The Canadian Dairy Commission (French: Commission canadienne du lait) is a Canadian government Crown corporation created in 1966 under the Canadian Dairy Commission Act (1966–1967). According to the Act, CDC is mandated to "provide efficient producers of milk and cream with the opportunity to obtain a fair return for their labour and investment, and to provide consumers of dairy products with a continuous and adequate supply of dairy products of high quality."The CDC also chairs the Canadian Milk Supply Management Committee that coordinates industrial milk supply in Canada. The Minister of Agriculture and Agri-food is responsible for the CDC. The U.S. and some other countries hate the system since global companies want a purely market-based system in keeping with neoliberal policies in the interests of global corporations.
Trump said in Kenosha, Wisconsin: "We’re also going to stand up for our dairy farmers. Because in Canada some very unfair things have happened to our dairy farmers and others.” While Trump did not detail his concerns he said that his administration would call the Canadian government led by PM Justin Trudeau to ask for an explanation. The explanation is that there would be no NAFTA without protections for aspects of the economy that are supply-managed such as dairy products. Negotiators worry about the political fallout from any attempt to do away with the system. The system is described here:In total, there are about 17,000 Canadian farms that operate under Supply Management; this is about 8 percent of all farms in Canada. The dairy industry is the largest of the three supply-managed industries in Canada, with 11,280 farmers operating in 2016 [6]. There are about 2,700 poultry farmers, and fewer than 1,000 egg farmers. Dairy is the largest industry of the supply-managed industries, but it is also Canada's third largest agricultural commodity in terms of farm cash receipts, making it a significant commodity for Canada [7].
Trump again threatened to eliminate the North American Free Trade Agreement (NAFTA) if it cannot be changed in the way he wishes. Trump said: "It's another typical one-sided deal against the United States and it's not going to be happening for long." Trump naturally emphasizes negative effects of NAFTA on U.S. workers but it has had negative effects in Mexico and Canada as well. The appended video from 2006 shows some of those effects. If NAFTA is reopened for negotiation then Mexico and Canada should demand changes — not just the United States.
Some of the demands that Canada should make are listed by the Council of Canadians: "... if the North American Free Trade Agreement (NAFTA) is to be renegotiated, then it must be fundamentally changed, meaning at minimum its investor-state dispute settlement (ISDS), energy proportionality, and water as a good, service and investment provisions must be removed. We also argue that the negotiation process must be done in an accountable and transparent way that includes public consultations." The proportionality provisions prevent the Canadian government from ensuring that there are sufficient supplies of goods to supply Canadians before exports of those goods are allowed. The proportionality provisions apply to oil and gas:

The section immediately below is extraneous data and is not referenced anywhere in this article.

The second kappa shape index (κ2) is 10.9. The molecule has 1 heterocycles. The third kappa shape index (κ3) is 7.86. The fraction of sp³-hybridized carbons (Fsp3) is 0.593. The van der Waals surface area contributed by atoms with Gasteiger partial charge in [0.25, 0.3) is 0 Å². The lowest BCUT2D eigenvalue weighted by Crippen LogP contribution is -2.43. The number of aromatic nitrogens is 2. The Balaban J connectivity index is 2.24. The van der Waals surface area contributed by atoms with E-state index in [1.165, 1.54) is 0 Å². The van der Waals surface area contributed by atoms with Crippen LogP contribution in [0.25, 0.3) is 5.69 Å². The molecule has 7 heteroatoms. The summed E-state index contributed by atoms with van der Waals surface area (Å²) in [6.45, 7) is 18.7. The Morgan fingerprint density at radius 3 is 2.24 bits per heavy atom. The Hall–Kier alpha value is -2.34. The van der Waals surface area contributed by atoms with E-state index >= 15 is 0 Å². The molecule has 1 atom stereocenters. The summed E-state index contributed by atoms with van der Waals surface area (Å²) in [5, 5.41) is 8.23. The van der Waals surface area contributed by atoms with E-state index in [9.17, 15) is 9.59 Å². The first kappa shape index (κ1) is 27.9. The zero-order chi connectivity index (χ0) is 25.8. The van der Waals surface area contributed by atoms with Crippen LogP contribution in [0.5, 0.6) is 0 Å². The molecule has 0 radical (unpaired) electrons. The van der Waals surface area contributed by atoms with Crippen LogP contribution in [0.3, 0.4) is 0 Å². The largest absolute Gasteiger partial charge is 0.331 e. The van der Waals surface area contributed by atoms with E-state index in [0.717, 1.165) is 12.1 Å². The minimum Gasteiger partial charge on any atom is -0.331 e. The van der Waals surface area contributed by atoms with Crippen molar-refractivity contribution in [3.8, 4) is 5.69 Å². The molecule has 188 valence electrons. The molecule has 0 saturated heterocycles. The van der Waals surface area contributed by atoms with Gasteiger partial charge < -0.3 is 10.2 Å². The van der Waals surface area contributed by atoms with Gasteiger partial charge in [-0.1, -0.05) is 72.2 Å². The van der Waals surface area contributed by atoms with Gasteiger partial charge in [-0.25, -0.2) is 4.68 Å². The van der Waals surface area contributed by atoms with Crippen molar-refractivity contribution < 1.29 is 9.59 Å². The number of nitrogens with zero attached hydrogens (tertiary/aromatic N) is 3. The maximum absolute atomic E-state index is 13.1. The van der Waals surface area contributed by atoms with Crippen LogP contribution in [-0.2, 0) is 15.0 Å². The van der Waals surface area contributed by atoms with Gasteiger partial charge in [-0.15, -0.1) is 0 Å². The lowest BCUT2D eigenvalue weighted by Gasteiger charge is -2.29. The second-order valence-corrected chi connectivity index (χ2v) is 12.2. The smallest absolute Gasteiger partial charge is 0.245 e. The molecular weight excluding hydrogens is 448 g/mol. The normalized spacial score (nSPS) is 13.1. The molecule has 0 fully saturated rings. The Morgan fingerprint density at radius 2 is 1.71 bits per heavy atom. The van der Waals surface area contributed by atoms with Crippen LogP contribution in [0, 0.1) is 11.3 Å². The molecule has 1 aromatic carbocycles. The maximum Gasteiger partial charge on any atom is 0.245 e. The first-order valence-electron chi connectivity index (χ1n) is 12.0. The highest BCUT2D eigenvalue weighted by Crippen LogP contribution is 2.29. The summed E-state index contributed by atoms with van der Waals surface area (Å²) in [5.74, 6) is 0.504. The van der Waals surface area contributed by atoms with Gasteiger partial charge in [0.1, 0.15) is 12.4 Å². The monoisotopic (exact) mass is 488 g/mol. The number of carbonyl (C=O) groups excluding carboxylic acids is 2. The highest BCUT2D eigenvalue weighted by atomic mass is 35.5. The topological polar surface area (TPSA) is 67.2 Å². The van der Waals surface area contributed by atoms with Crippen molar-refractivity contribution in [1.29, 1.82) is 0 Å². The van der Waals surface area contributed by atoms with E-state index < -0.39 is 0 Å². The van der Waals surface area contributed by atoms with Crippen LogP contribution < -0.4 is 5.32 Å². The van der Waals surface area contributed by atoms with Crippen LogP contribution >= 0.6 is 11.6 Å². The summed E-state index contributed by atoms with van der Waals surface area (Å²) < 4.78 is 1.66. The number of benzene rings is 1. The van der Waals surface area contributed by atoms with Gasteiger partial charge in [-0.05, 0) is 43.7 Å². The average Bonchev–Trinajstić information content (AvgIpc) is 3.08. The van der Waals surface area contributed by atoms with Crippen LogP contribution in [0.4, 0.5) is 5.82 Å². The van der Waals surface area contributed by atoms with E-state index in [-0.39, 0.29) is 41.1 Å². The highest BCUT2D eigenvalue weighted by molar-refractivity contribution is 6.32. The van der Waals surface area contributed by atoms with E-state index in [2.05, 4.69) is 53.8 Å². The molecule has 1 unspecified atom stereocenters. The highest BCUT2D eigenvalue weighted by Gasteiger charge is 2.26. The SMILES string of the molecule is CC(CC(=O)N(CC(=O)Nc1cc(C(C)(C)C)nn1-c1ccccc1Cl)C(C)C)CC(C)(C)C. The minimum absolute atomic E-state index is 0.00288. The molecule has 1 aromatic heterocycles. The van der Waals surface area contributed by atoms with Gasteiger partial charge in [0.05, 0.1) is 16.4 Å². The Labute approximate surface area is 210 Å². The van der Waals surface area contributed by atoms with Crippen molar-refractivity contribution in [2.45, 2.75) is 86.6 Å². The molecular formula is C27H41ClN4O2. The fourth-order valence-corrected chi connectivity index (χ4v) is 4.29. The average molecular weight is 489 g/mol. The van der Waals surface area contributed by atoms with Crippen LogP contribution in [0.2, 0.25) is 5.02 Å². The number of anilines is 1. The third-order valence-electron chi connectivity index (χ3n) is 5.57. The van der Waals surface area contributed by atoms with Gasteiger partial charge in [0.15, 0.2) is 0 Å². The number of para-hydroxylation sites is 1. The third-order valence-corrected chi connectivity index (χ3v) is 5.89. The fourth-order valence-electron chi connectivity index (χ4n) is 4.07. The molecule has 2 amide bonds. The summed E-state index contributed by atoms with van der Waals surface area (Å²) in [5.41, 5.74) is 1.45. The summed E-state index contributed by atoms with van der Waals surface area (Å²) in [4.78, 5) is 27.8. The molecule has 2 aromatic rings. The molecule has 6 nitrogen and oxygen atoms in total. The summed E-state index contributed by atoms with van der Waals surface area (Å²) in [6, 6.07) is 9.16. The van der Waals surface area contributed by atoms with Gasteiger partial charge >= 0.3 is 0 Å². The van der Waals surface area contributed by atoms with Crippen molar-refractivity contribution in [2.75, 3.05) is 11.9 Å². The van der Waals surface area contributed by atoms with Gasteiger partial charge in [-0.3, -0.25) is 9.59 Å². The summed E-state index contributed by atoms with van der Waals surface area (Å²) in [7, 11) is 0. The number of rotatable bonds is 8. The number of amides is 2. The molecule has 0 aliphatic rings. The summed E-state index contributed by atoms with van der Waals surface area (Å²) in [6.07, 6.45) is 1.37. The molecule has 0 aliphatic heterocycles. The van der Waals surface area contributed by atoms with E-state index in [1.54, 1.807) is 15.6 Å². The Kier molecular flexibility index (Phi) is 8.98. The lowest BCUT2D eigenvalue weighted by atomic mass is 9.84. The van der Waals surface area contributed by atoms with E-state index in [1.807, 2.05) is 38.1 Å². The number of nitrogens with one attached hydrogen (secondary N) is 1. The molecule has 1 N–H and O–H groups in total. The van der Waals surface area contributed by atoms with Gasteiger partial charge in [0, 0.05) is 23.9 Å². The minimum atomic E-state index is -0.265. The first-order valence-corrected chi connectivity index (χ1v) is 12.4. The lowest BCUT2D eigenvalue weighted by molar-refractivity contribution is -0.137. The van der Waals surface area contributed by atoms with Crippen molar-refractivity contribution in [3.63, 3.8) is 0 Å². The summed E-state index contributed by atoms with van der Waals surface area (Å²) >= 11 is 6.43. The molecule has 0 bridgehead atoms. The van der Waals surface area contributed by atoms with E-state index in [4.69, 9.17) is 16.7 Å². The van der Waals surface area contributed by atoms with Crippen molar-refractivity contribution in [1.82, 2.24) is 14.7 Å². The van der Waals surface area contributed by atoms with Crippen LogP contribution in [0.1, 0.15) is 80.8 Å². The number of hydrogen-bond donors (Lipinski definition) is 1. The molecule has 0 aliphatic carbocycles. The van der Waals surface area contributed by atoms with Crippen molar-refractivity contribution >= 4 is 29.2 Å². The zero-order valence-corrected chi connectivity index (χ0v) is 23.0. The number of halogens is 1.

"The deals say that Canada must maintain at least the same level of oil and gas exports to the United States as it had supplied for the past thirty-six months. Only if Canadian consumption is cut proportionately, and then only in times of crisis, could the Canadian government claim jurisdiction over its own energy resources."
So far there has been complete silence as to what changes the Trudeau government is seeking in NAFTA. Neither the U.S. nor Canadian government have suggested that the negotiation process be transparent and accountable, or that there will be any public consultations. Usually trade deals are held behind closed doors with mainly government and corporate representatives taking part.


Tuesday, April 25, 2017

Canada to pass legislation on over-booking flights

After the outpouring of anger over a United Airlines passenger who was injured when he was forcibly removed from a flight, the Canadian government announced that it will pass legislation to address the problem.

A spokesperson for Transport Minister Marc Garneau, Marc Roy, said that rules about bumping will be included in an air passenger bill of rights. The bill had been promised last fall. The bill will require clear minimum requirements for compensation when flights are oversold or luggage is lost. Roy however did not say whether the legislation would set industry-wide standards or whether the compensation levels would be raised to match those in the United States or Europe.
Garneau, the Transport Minister, would not comment directly on the United Airlines incident in Chicago. He said he did not know if a passenger in Canada can be removed due to overbooking. Garneau said: “I certainly have seen what happened in the case of the United Airlines flight and that is why last November I announced that we would be putting in place what we call a regime of rights for passengers. We recognize that when a passenger books a ticket, they are entitled to certain rights.”